Publication date: February 10, 2015. It’s out just in time for Valentine’s Day.
The Story: Tomboy, Toni Valentine, would take horror movies, monster hunts and burping contests with her three male best friends, Lock, Cowboy and Ollie, over high heels and makeup any day. But when a summer prank goes wrong, Toni is sent to the Winston Academy for Girls, and it turns out Hell looks a lot like a place where you wear a plaid skirt, and learn to be ladylike.
At her new school Toni meets Emma, a girl with boyfriend troubles. Trying to bond with her first female friend, Toni volunteers one of her male BFFs as a pretend date to make Emma’s boyfriend jealous. When word spreads across the school about Toni’s access to good-looking guys, Toni and Emma form a Rent-A-Gent service. It’s a plan that can’t end well, not when Toni is secretly in love with Lock, the company’s most sought-after escort.
The good: This book didn’t make the mistake of focusing all the attention on the crush. Yes, Toni wants to understand her first brush with teen love, but she’s also mindful of losing her best friend by changing the terms of their relationship. Toni worries about school, her friends problems and her uncertain relationship with her new stepfather. I appreciated the author’s efforts to round out Toni’s character, and to create a history for all three boys. Also, this book looks like a standalone, something that makes me happy. I’m getting sick of books that don’t have a resolution at the end.
The bad: The characters are all seniors in high school, immersed in the big rush to get admitted into a prestigious university, yet everyone in the story reads younger. A lot younger! I would have found these characters more believable as sixteen-year-olds. The story gets slow in the last third, but by then I was firmly invested and wanted to see it to the end.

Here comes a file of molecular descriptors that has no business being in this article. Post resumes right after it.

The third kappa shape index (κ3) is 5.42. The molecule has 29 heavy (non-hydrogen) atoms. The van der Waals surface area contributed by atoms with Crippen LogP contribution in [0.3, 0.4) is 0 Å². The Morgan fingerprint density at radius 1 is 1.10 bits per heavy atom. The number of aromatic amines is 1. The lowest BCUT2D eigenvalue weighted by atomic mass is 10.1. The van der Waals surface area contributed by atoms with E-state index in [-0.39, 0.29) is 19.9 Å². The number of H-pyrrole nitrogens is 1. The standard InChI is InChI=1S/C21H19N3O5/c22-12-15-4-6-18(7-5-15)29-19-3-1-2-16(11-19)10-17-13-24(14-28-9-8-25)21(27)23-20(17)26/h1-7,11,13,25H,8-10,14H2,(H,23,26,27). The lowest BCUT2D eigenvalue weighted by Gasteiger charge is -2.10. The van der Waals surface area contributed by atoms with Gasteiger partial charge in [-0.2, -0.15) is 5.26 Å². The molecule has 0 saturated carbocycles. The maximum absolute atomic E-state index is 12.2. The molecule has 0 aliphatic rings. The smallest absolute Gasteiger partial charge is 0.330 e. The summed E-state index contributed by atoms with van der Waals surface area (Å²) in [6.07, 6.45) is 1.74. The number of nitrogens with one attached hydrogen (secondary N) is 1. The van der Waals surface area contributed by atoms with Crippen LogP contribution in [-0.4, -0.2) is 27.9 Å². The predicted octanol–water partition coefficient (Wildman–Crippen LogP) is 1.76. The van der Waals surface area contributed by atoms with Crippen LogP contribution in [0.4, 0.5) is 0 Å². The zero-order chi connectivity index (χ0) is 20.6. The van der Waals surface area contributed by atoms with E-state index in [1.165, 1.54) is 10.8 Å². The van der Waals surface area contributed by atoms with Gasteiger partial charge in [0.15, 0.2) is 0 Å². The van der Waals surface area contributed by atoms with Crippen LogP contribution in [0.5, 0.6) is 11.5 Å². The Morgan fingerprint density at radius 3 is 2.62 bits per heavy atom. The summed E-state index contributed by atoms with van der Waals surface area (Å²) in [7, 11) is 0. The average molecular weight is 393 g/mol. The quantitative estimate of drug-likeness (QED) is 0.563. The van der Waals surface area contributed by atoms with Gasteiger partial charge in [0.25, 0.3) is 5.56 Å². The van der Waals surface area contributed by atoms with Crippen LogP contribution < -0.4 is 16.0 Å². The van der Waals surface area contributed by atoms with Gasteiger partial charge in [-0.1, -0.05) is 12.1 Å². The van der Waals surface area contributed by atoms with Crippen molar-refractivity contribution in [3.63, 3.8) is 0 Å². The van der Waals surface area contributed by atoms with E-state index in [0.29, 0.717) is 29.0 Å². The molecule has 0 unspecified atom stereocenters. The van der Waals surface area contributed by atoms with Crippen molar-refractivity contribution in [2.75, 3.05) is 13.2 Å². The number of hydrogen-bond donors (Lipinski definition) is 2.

I enjoyed this book, which says a lot since contemporary YA romance is not my first choice as a genre. It earned four stars on Goodreads from me. It was a quick, lighthearted read, with interesting supporting characters and a solid, if predictable, plot. If you’re looking for a contemporary YA romance, this is a good pick. Frankly, I liked it better than Isla and the Happily Ever After and just as much as This Is What Happy Looks Like. Although there is a small amount of underage drinking, and the mention (no descriptions) of sex, I would still give this book a PG13 rating, making it suitable for younger teen readers.
Disclaimer: NetGalley provided me with a free digital copy of this book in exchange for an honest review.